Reality Check

AP results are in and they are what you might call sobering.

I’ll preface that word choice by also stating that the scores were by no means terrible, but they didn’t meet my or my colleagues expectations for The Studio PBL classroom. Like a business strives to improve profits, we were hoping to make strides forward in our AP scores (our bottom line if you will) proceeding our inaugural year. Alas, we just didn’t quite make those strides; however, we did see one particular area of improvement in the scores that we certainly take heart about; I’ll speak more to that shortly.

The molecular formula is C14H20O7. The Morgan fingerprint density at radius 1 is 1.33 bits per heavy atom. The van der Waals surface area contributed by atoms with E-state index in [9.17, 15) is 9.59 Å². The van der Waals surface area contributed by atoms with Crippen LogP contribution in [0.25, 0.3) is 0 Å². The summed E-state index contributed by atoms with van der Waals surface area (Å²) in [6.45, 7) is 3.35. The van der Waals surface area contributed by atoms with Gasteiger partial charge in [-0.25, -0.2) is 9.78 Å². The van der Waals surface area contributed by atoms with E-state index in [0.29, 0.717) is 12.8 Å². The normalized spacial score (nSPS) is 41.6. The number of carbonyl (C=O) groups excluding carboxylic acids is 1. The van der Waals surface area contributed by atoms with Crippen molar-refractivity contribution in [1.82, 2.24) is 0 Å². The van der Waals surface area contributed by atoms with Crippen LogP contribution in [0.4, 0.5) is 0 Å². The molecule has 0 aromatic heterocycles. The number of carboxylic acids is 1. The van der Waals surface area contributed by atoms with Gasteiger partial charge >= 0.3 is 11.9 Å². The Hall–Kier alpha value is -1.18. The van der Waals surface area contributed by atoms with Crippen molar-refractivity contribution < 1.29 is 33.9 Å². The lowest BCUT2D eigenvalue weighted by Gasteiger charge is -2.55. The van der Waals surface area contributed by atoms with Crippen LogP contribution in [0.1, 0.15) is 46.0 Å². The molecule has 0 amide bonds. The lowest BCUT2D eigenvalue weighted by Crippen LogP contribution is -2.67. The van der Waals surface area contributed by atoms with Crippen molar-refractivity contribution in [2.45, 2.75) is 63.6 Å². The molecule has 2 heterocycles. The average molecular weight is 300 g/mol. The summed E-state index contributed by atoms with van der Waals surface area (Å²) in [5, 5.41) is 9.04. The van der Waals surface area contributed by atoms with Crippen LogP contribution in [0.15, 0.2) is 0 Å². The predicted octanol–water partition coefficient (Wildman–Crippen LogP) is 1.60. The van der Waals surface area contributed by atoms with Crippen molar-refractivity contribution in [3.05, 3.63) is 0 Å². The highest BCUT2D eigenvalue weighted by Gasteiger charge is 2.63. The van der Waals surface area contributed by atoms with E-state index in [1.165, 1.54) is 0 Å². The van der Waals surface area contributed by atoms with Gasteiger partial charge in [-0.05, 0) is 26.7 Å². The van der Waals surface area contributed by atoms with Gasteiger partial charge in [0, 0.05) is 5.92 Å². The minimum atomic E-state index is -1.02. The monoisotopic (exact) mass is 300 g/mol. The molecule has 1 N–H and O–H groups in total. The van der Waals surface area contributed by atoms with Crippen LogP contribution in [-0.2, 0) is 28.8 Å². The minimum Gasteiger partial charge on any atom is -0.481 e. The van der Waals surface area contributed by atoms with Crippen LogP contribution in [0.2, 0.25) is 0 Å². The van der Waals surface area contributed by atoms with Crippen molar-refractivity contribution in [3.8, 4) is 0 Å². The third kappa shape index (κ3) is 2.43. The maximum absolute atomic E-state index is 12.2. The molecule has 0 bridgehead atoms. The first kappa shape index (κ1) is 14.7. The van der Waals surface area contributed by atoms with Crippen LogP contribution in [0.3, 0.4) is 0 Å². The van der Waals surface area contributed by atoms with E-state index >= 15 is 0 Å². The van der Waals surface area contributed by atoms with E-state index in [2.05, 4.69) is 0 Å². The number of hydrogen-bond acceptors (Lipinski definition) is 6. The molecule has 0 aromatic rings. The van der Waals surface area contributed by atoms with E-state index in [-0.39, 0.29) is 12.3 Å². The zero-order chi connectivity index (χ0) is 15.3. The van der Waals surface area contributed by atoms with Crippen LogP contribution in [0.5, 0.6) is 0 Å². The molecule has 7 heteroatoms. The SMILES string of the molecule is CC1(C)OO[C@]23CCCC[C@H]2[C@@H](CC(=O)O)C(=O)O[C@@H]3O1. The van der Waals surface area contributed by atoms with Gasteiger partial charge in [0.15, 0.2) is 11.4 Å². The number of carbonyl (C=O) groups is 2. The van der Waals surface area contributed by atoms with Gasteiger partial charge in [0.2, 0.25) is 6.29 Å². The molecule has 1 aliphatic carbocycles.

AP (advanced placement) is a different animal than anything else in our high schools. Controlled by the College Board (the developers of the SAT and PSAT), AP courses and tests are meant to be much tougher classes and tests than what most see in our first few years of college. The tests that are developed all have different protocols for grading and recently, several tests have been revamped or changed significantly including the AP World History exam. Not to make excuses, but no matter the classroom context, these tests are extremely difficult to prepare for whether teacher or student. With each new year of The Studio, we continue to draw closer to what we believe are solutions to see more success in our students’ AP exams. The truth is we are almost the only ones implementing not only clearly defined standards in a PBL classroom, but AP course work and standards as well. It is exciting to be on the forefront of something so game changing; however, the reality still remains that we are still balancing how our classroom meets the needs of both a 21st century learner and a testing system that still needs great amounts of testing practice to be successful.